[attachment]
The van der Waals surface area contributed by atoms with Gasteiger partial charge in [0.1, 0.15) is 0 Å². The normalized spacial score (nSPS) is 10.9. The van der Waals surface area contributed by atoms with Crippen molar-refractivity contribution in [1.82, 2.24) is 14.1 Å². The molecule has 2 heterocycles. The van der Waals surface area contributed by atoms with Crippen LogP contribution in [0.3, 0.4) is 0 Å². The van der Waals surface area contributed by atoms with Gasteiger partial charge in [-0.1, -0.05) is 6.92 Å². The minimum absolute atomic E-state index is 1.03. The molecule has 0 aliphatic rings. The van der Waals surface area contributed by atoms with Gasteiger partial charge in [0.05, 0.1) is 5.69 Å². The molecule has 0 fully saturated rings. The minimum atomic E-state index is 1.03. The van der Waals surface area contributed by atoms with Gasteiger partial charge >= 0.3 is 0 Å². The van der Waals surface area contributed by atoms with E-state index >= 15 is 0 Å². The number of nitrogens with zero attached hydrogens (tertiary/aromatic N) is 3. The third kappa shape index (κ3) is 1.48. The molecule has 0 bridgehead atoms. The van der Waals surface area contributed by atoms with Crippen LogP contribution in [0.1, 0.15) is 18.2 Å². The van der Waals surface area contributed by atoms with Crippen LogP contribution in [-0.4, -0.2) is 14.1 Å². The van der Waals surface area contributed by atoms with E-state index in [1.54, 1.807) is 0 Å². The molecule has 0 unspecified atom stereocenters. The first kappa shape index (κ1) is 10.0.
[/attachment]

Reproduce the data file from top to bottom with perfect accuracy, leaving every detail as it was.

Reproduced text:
The van der Waals surface area contributed by atoms with Gasteiger partial charge in [0.1, 0.15) is 0 Å². The normalized spacial score (nSPS) is 10.9. The van der Waals surface area contributed by atoms with Crippen molar-refractivity contribution in [1.82, 2.24) is 14.1 Å². The molecule has 2 heterocycles. The van der Waals surface area contributed by atoms with Crippen LogP contribution in [0.3, 0.4) is 0 Å². The van der Waals surface area contributed by atoms with Gasteiger partial charge in [-0.1, -0.05) is 6.92 Å². The minimum absolute atomic E-state index is 1.03. The molecule has 0 aliphatic rings. The van der Waals surface area contributed by atoms with Gasteiger partial charge in [0.05, 0.1) is 5.69 Å². The molecule has 0 fully saturated rings. The minimum atomic E-state index is 1.03. The van der Waals surface area contributed by atoms with Gasteiger partial charge >= 0.3 is 0 Å². The van der Waals surface area contributed by atoms with E-state index >= 15 is 0 Å². The number of nitrogens with zero attached hydrogens (tertiary/aromatic N) is 3. The third kappa shape index (κ3) is 1.48. The molecule has 0 bridgehead atoms. The van der Waals surface area contributed by atoms with Crippen LogP contribution in [0.1, 0.15) is 18.2 Å². The van der Waals surface area contributed by atoms with Crippen LogP contribution in [-0.4, -0.2) is 14.1 Å². The van der Waals surface area contributed by atoms with E-state index in [1.54, 1.807) is 0 Å². The molecule has 0 unspecified atom stereocenters. The first kappa shape index (κ1) is 10.0.